Following its ban of seven cryptocurrency advertisements in December 2021 for “irresponsibly taking advantage of consumers’ inexperience and for failing to illustrate the risk of the investment,” the UK’s advertising watchdog, the ASA, has banned a further two cryptocurrency ads in January 2022.

The ASA has made clear that monitoring crypto-assets is a “red-alert priority” following concerns that many ads fail to fully convey the risks of investing. 

Companies that wish to advertise their crypto-assets services and products to UK consumers need to tread carefully and ensure that their ads are compliant with UK advertising rules. The key themes common to these rulings are:

1. Companies should not be irresponsible and take advantage of consumers’ inexperience and credulity, in particular by:

  • portraying investment in cryptocurrency as straightforward and open to anyone regardless of circumstances or experience;
  • not providing any information regarding potential capital gains tax paid on profits made from investing in cryptocurrency; and
  • trivializing investment in cryptocurrency

2. Companies should not be misleading, in particular by:

  • failing to illustrate the risk of investment (e.g. it can go down as well as up);
  • not making clear cryptocurrency is unregulated; and
  • not clarifying that past performance is not necessarily a guide to future performance

These bans concerned ads which the ASA considered to be aimed at a general audience not experienced in crypto-assets. The bans form part of a broader ASA project that will result in the ASA publishing updated guidance for the advertising of cryptoassets, expected to be released later during 2022. 

The ads subject to these recent rulings were placed in various different medium including social media, websites, apps and digital advertising screen. It is clear from the rulings that, where a marketing communication is constrained by time or space (e.g. where the ad is a social media post), the marketer must make the necessary information available to the consumer by other means.  For example,  in the case of a social media post, it should be by way of a link to a landing page that set outs that information; having that information on a separate website page is not sufficient.

One of the bans related to an ad displayed at London Bridge railway station. Earlier this month the Guardian newspaper reported that records show that Transport for London (Tfl) services displayed 39,560 crypto adverts from 13 firms in the six months between April and September 2021. Tfl has confirmed that it is vetting ads before they run and is understood to be refusing any ads that use similar language to those that have been banned or investigated by the ASA. It has written to both the ASA and the financial services regulator, the FCA, seeking further guidance.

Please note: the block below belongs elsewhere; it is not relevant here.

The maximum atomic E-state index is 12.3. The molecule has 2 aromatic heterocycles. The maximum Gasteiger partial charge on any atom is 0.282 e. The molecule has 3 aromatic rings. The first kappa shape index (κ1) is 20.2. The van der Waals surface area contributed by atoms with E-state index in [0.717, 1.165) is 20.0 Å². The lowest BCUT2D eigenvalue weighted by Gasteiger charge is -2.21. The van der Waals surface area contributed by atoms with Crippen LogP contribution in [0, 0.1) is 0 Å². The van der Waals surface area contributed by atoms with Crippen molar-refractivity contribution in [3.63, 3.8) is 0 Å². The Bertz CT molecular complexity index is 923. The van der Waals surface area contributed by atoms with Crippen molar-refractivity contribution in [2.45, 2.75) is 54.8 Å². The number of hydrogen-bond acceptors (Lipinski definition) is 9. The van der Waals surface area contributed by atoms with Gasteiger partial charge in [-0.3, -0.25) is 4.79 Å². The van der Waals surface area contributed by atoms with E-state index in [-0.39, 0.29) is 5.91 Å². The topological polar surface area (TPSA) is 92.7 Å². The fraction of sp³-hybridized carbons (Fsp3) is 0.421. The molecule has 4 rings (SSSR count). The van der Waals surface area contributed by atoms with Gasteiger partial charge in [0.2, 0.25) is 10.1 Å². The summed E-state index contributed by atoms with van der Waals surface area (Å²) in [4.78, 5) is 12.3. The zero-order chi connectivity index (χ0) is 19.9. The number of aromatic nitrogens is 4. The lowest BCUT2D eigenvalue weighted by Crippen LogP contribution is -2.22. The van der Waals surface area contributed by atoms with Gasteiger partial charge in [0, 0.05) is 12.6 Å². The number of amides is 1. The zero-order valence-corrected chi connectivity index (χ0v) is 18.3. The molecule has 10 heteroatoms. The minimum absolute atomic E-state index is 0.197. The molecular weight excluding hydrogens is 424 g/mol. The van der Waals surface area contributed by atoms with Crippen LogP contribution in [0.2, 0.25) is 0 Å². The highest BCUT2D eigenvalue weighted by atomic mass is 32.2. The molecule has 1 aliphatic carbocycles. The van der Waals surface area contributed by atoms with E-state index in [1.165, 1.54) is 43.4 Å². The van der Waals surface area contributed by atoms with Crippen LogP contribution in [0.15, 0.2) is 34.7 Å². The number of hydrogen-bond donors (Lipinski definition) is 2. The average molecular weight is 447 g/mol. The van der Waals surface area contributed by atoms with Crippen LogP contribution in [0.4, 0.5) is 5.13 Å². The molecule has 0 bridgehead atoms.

In an ASA statement published in December 2021, Miles Lockwood, the watchdog’s director of complaints and investigations, made clear the watchdog’s intentions: “Cryptoassets are a red-alert priority issue for us. Consumers need to know about the risks of investing in cryptoassets and companies should make sure that their ads aren’t misleading or socially irresponsible by taking advantage of consumers’ lack of awareness around these complex and volatile products”.

The ASA has said that it will continue to review cryptoasset ads over the next few months, not just for cryptocurrencies, but also for NFTs and fan tokens. 

NFTs are continuing to reach a broader mainstream audience, with major brands launching NFTs and mainstream personalities starting to advertise them. Given that the ASA continues to crack down on misleading social media ads involving high profile celebrities and influencers, anyone seeking to post an NFT ad involving celebrities and influencers should tread especially carefully.


Sue McLean is a partner in the IT/Commercial Practice Group in Baker McKenzie's London office. Sue advises clients on technology, sourcing and digital media business models and deals, as well as the legal issues relating to the implementation of new technologies. Sue advises clients (both customers and suppliers) on a wide range of technology matters including outsourcing, digital transformation, technology procurement, development and licensing, m/e-commerce, cloud computing, AI, FinTech, blockchain/DLT, social media, data privacy and cybersecurity. Sue also advises on commercial agreements and the commercial, technology and intellectual property aspects of M&A transactions and joint ventures. Sue has experience across various business sectors, including the financial services, consumer, TMT, travel and life sciences industries. She regularly speaks and writes about the impact of disruptive technologies and has a regular blog for Computerworld.


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